hurricane-43880_1280UVHS provides disaster preparedness services, including temporary emergency animal boarding, in order to meet the needs of our community before, during, and after a disaster.

We all remember the devastation wrought by Hurricane Irene and when we think about disaster preparedness, we may think back to that storm, but there are many other disasters that could impact our families and pets from ice storms to fires.

Plan ahead by using our helpful Q&A list and resources to prepare your family and pets to react in the event of a disaster.

 

Q: Why do I need to develop a disaster plan?

A: Disasters may come with plenty of warning or none at all, but all of them run the risk of destroying property and taking lives. In the confusion and chaos before, during and after a storm, a plan can help you keep your family (including your pets) together and safe.

 

Q: How do I make a disaster plan for my family?

A: Planning for a disaster includes determining evacuation routes, gathering copies of important documents, arranging with friends or family to shelter one another, researching other sheltering resources and setting up an emergency kit that has everything in it needed for rapid evacuation. Many examples and recommendations for the contents of this emergency can be found online.

General Disaster Planning Resources:
Ready.gov
ReadyNH
Red Cross Emergency Preparation

 

Q: How do I plan for my pets, and why should I?

A: Many consider their pets to be a part of their family, and whether in a disaster you choose to stay home or to evacuate, planning in advance will help to ensure your pets’ health, safety and lives.

Things to determine in advance of a disaster:

Your nearest public human shelters may yet not allow pets (for health code reasons). You should plan in advance for other alternatives, either for your pets, your family or both. Family and friends are often the cheapest and easiest source of shelter, though they may be unable to take in your pets. Pets may be kenneled if that is financially feasible. Pet friendly hotels and motels are a great option.

If you are away from home during an evacuation (on vacation or at work), what neighbors do you and your pets trust to take your pets with them? Make arrangements with them, make sure they know where the pet carriers are along with the disaster bag with their food, medicine and documentation.

Disaster Planning – Specific to Pets:

Humane Society Disaster Preparedness
ASPCA Disaster Preparedness
FEMA recommendations for helping pets
Pet Finder Disaster Preparedness
Red Cross Prepare for emergencies: Pets

 

Q: What will UVHS do to help in a disaster?

A: We will be working with community partners to ensure that your pets are taken care of in a disaster if you are unable to do so yourself. We also seek to coordinate with other shelters and disaster response organizations in order to ensure that more people have access to emergency sheltering for their pets.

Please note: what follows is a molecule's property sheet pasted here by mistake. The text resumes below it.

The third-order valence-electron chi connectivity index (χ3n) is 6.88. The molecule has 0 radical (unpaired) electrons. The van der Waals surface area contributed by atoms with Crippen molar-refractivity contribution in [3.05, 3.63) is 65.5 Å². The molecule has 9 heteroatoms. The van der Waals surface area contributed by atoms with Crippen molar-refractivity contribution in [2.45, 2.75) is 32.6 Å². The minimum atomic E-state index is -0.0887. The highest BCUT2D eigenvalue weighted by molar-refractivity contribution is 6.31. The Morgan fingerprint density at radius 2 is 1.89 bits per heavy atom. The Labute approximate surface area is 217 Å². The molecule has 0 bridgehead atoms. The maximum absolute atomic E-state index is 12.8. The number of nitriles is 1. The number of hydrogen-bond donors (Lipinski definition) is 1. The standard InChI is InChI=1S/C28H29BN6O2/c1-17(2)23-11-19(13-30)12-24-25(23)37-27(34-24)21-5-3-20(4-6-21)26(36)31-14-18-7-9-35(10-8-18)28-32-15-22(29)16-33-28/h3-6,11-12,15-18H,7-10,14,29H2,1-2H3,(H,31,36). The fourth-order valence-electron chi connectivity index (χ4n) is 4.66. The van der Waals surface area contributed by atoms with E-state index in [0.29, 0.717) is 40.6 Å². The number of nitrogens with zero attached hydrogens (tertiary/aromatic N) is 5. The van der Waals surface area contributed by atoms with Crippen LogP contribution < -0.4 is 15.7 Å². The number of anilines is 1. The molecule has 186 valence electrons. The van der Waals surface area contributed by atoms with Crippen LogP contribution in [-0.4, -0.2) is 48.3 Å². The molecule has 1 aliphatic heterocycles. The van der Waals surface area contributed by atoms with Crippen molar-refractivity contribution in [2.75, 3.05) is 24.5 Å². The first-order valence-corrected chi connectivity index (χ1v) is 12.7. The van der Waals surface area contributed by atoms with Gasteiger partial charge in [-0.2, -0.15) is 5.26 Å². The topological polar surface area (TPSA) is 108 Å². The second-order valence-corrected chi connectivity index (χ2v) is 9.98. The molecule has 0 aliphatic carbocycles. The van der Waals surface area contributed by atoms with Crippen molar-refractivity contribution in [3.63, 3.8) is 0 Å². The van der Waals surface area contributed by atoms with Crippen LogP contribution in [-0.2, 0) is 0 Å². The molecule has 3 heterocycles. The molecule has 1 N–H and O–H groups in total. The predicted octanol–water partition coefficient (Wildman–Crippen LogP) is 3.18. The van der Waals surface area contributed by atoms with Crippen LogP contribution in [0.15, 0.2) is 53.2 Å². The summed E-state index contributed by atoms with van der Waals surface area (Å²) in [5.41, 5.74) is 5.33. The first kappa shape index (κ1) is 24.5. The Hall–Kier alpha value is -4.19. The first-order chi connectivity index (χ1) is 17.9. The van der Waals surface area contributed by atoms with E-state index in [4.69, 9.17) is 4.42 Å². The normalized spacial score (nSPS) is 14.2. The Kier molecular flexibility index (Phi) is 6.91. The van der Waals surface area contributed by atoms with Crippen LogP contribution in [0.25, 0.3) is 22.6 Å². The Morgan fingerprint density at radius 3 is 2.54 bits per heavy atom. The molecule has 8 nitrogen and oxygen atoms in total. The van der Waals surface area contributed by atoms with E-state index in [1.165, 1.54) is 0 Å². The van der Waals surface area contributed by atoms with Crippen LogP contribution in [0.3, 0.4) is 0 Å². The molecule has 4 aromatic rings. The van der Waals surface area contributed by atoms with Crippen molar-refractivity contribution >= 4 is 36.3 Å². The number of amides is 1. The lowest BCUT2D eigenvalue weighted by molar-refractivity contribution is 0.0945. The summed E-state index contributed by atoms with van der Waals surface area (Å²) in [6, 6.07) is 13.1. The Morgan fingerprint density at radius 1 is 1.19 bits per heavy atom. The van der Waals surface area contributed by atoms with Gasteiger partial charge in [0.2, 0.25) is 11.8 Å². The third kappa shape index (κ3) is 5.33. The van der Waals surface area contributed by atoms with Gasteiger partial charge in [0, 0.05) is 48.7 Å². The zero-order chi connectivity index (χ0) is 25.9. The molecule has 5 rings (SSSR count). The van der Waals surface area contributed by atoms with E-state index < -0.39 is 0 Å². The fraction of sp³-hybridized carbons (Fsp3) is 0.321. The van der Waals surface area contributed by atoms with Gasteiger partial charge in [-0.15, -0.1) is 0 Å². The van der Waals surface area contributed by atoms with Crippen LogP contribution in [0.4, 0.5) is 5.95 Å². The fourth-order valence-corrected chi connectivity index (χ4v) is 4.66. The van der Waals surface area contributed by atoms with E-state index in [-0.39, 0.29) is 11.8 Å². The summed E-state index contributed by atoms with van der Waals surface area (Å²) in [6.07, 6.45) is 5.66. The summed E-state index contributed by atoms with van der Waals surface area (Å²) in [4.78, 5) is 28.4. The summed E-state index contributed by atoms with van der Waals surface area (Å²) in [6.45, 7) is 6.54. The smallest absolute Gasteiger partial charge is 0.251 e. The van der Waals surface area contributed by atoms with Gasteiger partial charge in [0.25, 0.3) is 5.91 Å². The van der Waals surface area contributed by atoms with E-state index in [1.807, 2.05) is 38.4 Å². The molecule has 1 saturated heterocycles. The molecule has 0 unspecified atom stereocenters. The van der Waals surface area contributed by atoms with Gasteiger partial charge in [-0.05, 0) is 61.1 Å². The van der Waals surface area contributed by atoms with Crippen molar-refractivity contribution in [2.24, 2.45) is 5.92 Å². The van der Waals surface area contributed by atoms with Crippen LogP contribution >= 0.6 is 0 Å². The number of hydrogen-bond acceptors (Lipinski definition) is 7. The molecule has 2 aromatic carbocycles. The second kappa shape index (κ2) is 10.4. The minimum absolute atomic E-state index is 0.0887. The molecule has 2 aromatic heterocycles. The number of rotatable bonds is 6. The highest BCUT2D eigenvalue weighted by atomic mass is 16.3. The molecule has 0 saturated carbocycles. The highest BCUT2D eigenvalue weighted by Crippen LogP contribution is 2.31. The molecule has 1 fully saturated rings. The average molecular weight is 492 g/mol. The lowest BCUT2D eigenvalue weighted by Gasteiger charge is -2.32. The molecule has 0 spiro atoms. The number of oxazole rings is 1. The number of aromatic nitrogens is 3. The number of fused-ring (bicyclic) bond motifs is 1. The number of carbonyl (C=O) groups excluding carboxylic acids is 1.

We offer emergency boarding when people temporarily lose the capacity to take care of their companion animals, and when a larger scale emergency affects multiple families we will open a disaster shelter on our premises which can handle roughly 40 companion animals.

 

Q: What about my farm animals and horses?

A: While we are unable to shelter large animals, there are many other organizations and networks that are working to ensure the safety of these larger animals.

There are great planning materials for farms animals and horses:

Disaster tips for horses
Humane Society disaster tips for farm animals
Humane Society disaster tips for horses

 

Q: What about my exotic animals? (birds, fish, reptiles)

A: Evacuating and sheltering exotic animals present a challenge to owners. Tropical animals will need a source of heat, fish tanks may be too heavy to move, and some animals are not easily transported for other reasons. Set up a plan for yourself and your pet, determining how to meet their transport and temporary housing needs. Exotic animals have very specific needs that UVHS may not be able to cater to. If you are unsure what the specific needs of your pet may be, you should contact the veterinarian who works with your exotic animal.

For more details see:
Fish
Birds
Reptiles and Amphibians

 

Q: What kind of volunteers does UVHS need during a disaster?

A: All of our volunteers need to attend a volunteer training seminar. For some volunteers (those helping prepare food, do laundry, cleaning) this may be the only training necessary. For those handling animals, certain trainings and immunizations will be necessary. Some volunteers needed such as veterinarians need to be properly credentialed as such.

No special trainings required:
Cooking meals for workers
Laundry
General cleaning
Intake assistance
Supply pick-up

One UVHS training required:
Fostering Pets
Animal area cleaning
Dog walking
Pet Grooming
Pet Socialization
Inventory Management
Requires multiple certifications:
Emergency Animal Transport
Emergency Maintenance
Veterinary Services
Animal Rescue Assistance

 

Q: What donations will UVHS need before, during or after a disaster?

A: Money and gift cards help us to buy exactly what we need, when we need it. This has been and always will be the easiest way to help us.

Before: foldable crates and cages of all sizes, large storage bins, leashes

During or after: Dry dog and cat food, litter, bleach, paper towels, cages

 

Q: I am from another shelter; may we use your plan as a basis for our own?

A: Yes, please! We wrote our plan specifically with the intent to share this plan with as many people as possible, to help as many animals and their owners as possible. Please contact us at 603.448.6888 to discuss what resources we might be able to provide you.